NFTs are presumably specific enough that there'd be little impact beyond them. But "hateful/bigoted/discriminatory content" is inherently relative; moreover, the labels are inherently malleable over time. It's not unthinkable that WotC could declare any instance of assigning static ability score modifiers to a race to be bigoted content, and terminate the publisher's license. But a lot of OGL and 5E-compatible products still use those.

If there's any takeaway from this, it's that publishers don't want to operate in an area of uncertainty, especially when uncertainty is introduced where it didn't exist before. Things worked just fine for over two decades without any such clause; there's no flood of racist content that's dragging the community down. Adding such protections in now is a solution in search of a problem, and it has the potential to do more damage than what it seeks to correct.

Played it once too in the 80's. Whole afternoon wasted. Only two turns were taken. I basically sat around for a few hours listening to my friends argue and call each other names. Worst game ever...
we tried to play it twice... both times it took long and ended in arguments...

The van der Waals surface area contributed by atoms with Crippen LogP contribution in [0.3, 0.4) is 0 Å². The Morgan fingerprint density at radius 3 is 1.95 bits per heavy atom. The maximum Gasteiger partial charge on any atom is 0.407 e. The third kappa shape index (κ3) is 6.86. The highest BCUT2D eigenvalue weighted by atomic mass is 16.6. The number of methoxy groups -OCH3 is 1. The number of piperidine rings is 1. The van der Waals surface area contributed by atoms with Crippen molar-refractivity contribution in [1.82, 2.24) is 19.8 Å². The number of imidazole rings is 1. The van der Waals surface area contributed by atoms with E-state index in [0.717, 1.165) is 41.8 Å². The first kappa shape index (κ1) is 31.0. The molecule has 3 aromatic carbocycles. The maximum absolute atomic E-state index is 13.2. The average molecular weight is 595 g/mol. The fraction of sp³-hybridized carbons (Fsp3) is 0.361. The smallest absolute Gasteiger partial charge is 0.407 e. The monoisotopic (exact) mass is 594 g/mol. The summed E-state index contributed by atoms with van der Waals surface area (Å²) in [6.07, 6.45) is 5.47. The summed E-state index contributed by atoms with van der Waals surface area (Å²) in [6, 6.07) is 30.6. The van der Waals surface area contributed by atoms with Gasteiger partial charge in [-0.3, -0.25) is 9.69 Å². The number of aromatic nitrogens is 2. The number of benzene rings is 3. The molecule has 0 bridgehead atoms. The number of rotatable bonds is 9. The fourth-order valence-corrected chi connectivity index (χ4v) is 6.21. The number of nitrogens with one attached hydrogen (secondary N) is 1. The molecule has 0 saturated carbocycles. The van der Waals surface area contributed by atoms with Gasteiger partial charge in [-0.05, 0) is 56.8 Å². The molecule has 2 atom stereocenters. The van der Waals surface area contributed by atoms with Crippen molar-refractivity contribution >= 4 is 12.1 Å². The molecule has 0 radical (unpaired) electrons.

Dancy, the architect of the OGl, stated that the OGL 1.0a applies to more than just table top. If they did not want it to, they would have stated so back then.
Right. It was written that way on purpose.

IIRC The d20 System Trademark License restricted the use of the d20 Trademark on digital stuff along with a whole lot of other restrictions. That was the plan - to open the game and use the d20 Trademark to control what could or could not be branded with it as an "official" d20 product. Video games and character creation tools were specifically not allowed to carry the d20 logo.

After the folks who created the OGL and the d20STL left the company, the folks who came in either didn't understand the point of it all or didn't realize what they actually had and eventually just dropped the STL entirely. Though they didn't try to get rid of the OGL because they had been saying it was irrevocable and everyone knew it was irrevocable. So they didn't try to revoke it. They tried to create a new edition of D&D that was different enough from 3e that it would not be compatible with the OGL'd SRD instead.


Goblin Queen (She/Her/Hers)
It’s doesn’t say that, you’re inferring that.

The license cannot be partially deauthorized. Either it is still valid, or it isn’t.

What seems more likely at this point is that they will go forward never mentioning new content under 1.0a at all, and will maybe bully platforms into not carrying new 1.0a content if they want a good relationship with wotc.
That’s an interesting take. It’s certainly possible that this could be the case - that the part they’re omitting is the fact that they can’t actually stop you from publishing new content under 1.0a. If that’s the case, we’d have to wait to see the full wording to confirm it. Though also if that’s the case, I don’t think it would restore 3rd party publishers’ trust enough to get them to come back, so it may be a moot point.